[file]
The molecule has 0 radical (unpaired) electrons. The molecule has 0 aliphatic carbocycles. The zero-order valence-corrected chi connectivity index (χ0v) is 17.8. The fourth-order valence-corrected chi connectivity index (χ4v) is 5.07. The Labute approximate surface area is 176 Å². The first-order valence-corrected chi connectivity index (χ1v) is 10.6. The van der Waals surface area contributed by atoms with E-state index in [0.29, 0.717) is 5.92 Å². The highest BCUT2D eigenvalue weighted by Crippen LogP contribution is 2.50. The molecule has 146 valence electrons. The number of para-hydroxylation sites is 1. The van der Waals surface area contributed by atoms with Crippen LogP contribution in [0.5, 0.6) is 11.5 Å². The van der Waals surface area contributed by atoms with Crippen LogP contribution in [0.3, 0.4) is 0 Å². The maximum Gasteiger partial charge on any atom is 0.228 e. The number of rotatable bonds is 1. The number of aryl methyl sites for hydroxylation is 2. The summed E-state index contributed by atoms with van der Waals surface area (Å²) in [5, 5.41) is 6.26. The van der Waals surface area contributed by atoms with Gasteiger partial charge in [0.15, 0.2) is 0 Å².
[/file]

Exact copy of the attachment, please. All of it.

The molecule has 0 radical (unpaired) electrons. The molecule has 0 aliphatic carbocycles. The zero-order valence-corrected chi connectivity index (χ0v) is 17.8. The fourth-order valence-corrected chi connectivity index (χ4v) is 5.07. The Labute approximate surface area is 176 Å². The first-order valence-corrected chi connectivity index (χ1v) is 10.6. The van der Waals surface area contributed by atoms with E-state index in [0.29, 0.717) is 5.92 Å². The highest BCUT2D eigenvalue weighted by Crippen LogP contribution is 2.50. The molecule has 146 valence electrons. The number of para-hydroxylation sites is 1. The van der Waals surface area contributed by atoms with Crippen LogP contribution in [0.5, 0.6) is 11.5 Å². The van der Waals surface area contributed by atoms with Crippen LogP contribution in [0.3, 0.4) is 0 Å². The maximum Gasteiger partial charge on any atom is 0.228 e. The number of rotatable bonds is 1. The number of aryl methyl sites for hydroxylation is 2. The summed E-state index contributed by atoms with van der Waals surface area (Å²) in [5, 5.41) is 6.26. The van der Waals surface area contributed by atoms with Gasteiger partial charge in [0.15, 0.2) is 0 Å².